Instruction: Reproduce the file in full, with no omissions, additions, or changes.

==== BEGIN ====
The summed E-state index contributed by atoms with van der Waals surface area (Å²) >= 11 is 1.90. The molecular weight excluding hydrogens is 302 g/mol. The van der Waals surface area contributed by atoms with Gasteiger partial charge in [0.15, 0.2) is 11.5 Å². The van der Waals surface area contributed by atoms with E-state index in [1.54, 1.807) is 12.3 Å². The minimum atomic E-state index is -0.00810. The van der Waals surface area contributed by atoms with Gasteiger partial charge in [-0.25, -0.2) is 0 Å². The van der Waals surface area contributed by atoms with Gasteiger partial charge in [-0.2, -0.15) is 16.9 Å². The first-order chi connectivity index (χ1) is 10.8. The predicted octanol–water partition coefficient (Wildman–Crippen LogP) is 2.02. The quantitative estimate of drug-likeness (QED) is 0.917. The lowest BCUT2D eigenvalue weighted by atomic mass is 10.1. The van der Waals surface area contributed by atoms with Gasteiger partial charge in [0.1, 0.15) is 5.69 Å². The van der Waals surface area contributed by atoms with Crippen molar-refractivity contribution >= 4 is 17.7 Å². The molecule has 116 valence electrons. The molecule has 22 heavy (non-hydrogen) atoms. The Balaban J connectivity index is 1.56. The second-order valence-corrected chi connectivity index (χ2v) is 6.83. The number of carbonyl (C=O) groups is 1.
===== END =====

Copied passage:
The summed E-state index contributed by atoms with van der Waals surface area (Å²) >= 11 is 1.90. The molecular weight excluding hydrogens is 302 g/mol. The van der Waals surface area contributed by atoms with Gasteiger partial charge in [0.15, 0.2) is 11.5 Å². The van der Waals surface area contributed by atoms with E-state index in [1.54, 1.807) is 12.3 Å². The minimum atomic E-state index is -0.00810. The van der Waals surface area contributed by atoms with Gasteiger partial charge in [-0.25, -0.2) is 0 Å². The van der Waals surface area contributed by atoms with Gasteiger partial charge in [-0.2, -0.15) is 16.9 Å². The first-order chi connectivity index (χ1) is 10.8. The predicted octanol–water partition coefficient (Wildman–Crippen LogP) is 2.02. The quantitative estimate of drug-likeness (QED) is 0.917. The lowest BCUT2D eigenvalue weighted by atomic mass is 10.1. The van der Waals surface area contributed by atoms with Gasteiger partial charge in [0.1, 0.15) is 5.69 Å². The van der Waals surface area contributed by atoms with Crippen molar-refractivity contribution >= 4 is 17.7 Å². The molecule has 116 valence electrons. The molecule has 22 heavy (non-hydrogen) atoms. The Balaban J connectivity index is 1.56. The second-order valence-corrected chi connectivity index (χ2v) is 6.83. The number of carbonyl (C=O) groups is 1.